If you regularly use words like “adorbs,” “bougie,” “zoodles,” “hangry,” “hopheads,” “GOAT,” “avo” or its cousin “guac,” you’re in luck because they’ve officially arrived — by being added to the online version of the Merriam-Webster dictionary.
“The one constant of a vibrant living language is change, and English has never been more alive than it is today,” said Peter Sokolowski, editor-at-large at Merriam-Webster. “In this age of fast communication and technological and scientific advances, we continuously encounter new ways of describing the world around us — and the dictionary is a record of these changes.”
That’s exactly what Merriam-Webster has been doing since its founding 187 years ago, when it’s not winning the internet and social media by sharing on-point GIFs and keeping its finger on the pulse of today’s ever-changing world for its thousands of followers.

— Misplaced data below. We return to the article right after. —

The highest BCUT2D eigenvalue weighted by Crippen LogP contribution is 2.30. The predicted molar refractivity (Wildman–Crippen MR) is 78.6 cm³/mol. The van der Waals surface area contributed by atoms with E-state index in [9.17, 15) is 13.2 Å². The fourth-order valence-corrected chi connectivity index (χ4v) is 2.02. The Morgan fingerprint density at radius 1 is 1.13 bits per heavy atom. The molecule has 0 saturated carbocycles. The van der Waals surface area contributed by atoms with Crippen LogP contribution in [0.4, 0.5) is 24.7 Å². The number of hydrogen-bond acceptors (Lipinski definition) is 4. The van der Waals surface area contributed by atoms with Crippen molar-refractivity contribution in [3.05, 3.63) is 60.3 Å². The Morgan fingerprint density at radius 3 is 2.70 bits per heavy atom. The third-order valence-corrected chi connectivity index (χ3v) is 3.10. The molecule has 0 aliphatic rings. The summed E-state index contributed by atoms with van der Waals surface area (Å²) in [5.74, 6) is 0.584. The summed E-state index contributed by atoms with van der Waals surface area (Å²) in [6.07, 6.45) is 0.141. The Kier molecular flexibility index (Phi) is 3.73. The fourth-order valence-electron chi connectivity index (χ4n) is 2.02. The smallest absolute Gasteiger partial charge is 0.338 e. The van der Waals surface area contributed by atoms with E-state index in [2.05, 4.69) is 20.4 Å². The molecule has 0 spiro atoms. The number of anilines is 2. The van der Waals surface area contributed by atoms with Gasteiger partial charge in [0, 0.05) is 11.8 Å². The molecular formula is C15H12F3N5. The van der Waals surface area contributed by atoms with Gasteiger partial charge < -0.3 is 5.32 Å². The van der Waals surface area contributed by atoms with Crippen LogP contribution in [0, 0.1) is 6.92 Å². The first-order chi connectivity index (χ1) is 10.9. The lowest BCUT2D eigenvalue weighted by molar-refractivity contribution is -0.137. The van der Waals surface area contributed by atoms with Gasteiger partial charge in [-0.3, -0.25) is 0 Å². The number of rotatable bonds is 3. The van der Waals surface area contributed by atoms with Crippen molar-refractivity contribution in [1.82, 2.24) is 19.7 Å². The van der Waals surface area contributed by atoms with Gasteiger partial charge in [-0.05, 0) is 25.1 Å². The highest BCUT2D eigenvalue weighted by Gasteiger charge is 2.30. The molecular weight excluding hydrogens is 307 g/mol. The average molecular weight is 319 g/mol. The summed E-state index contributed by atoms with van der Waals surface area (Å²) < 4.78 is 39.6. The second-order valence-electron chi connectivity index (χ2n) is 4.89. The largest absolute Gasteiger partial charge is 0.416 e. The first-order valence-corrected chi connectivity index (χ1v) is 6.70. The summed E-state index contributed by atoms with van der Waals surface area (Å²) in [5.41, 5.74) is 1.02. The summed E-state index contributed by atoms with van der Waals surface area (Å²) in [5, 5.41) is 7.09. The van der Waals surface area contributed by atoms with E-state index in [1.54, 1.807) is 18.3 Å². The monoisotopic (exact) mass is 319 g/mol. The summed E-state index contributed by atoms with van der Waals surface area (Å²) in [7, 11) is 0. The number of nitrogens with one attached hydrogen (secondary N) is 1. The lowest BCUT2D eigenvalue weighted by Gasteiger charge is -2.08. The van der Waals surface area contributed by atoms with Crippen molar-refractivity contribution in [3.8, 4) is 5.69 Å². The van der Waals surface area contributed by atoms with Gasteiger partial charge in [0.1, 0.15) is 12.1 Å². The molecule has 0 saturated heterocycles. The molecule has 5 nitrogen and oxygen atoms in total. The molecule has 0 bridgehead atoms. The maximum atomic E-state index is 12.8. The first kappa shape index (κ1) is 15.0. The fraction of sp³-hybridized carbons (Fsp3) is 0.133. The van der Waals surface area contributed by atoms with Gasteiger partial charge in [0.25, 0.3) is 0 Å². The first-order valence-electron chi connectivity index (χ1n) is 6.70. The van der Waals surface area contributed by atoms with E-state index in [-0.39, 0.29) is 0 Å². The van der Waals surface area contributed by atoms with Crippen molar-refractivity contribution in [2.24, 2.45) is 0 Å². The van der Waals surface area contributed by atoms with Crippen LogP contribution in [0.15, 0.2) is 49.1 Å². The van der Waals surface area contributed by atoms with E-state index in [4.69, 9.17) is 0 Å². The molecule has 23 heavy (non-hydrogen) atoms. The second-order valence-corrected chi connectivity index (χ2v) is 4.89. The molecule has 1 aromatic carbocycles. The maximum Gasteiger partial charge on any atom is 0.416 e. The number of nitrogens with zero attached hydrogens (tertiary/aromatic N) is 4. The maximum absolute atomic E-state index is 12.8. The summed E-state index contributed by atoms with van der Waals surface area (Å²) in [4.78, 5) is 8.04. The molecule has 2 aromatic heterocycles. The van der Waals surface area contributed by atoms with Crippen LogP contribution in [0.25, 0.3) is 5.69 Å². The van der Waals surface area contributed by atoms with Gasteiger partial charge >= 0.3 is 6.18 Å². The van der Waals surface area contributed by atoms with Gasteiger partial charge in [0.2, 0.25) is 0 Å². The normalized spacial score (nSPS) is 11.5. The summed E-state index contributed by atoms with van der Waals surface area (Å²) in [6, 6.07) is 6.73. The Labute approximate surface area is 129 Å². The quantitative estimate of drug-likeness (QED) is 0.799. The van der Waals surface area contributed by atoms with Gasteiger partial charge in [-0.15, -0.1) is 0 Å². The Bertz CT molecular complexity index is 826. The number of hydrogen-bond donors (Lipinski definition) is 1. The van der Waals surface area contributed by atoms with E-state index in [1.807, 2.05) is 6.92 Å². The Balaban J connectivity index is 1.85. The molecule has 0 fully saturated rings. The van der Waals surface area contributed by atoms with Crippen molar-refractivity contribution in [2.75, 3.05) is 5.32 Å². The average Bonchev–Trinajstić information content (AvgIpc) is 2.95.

“As lexicographers, we are constantly tracking the ever-expanding lexicon, only defining the words that have demonstrated the kind of widespread, sustained and meaningful use that shows they’ve become fully established members of the language,” said Associate Editor Emily Brewster. “Meanwhile, the language continues to do what it’s been doing for as long as it’s existed: grow and adapt to meet the needs of the people who use it.”
A sampling of new words from Merriam-Webster
This year’s new words list from Merriam-Webster covers everything from science and technology (fintech, biohacking) to food and drink (zoodles, mocktail) to social issues and gender identity (tent city, Latinx).
So without further ado, let’s take a look at what made the cut this year — and what is likely to make your spellcheck see red.
• time suck
• force quit